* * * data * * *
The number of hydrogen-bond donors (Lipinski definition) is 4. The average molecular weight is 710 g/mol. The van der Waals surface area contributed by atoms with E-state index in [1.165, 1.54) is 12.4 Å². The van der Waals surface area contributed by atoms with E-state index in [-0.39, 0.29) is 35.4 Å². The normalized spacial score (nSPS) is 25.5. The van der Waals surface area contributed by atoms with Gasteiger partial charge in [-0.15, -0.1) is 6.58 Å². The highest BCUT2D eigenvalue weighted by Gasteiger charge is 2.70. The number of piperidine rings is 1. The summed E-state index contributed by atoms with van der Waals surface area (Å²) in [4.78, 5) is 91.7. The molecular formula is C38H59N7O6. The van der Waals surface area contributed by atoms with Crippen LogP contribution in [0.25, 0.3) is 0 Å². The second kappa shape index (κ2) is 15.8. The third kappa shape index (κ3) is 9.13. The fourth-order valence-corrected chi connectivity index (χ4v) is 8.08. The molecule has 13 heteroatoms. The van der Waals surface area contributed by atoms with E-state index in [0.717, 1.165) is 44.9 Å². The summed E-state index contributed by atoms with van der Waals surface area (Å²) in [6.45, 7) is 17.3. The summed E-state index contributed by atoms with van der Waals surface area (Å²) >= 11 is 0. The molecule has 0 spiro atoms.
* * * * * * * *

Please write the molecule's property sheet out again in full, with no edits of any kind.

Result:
The number of hydrogen-bond donors (Lipinski definition) is 4. The average molecular weight is 710 g/mol. The van der Waals surface area contributed by atoms with E-state index in [1.165, 1.54) is 12.4 Å². The van der Waals surface area contributed by atoms with E-state index in [-0.39, 0.29) is 35.4 Å². The normalized spacial score (nSPS) is 25.5. The van der Waals surface area contributed by atoms with Gasteiger partial charge in [-0.15, -0.1) is 6.58 Å². The highest BCUT2D eigenvalue weighted by Gasteiger charge is 2.70. The number of piperidine rings is 1. The summed E-state index contributed by atoms with van der Waals surface area (Å²) in [4.78, 5) is 91.7. The molecular formula is C38H59N7O6. The van der Waals surface area contributed by atoms with Crippen LogP contribution in [0.25, 0.3) is 0 Å². The second kappa shape index (κ2) is 15.8. The third kappa shape index (κ3) is 9.13. The fourth-order valence-corrected chi connectivity index (χ4v) is 8.08. The molecule has 13 heteroatoms. The van der Waals surface area contributed by atoms with E-state index in [0.717, 1.165) is 44.9 Å². The summed E-state index contributed by atoms with van der Waals surface area (Å²) in [6.45, 7) is 17.3. The summed E-state index contributed by atoms with van der Waals surface area (Å²) >= 11 is 0. The molecule has 0 spiro atoms.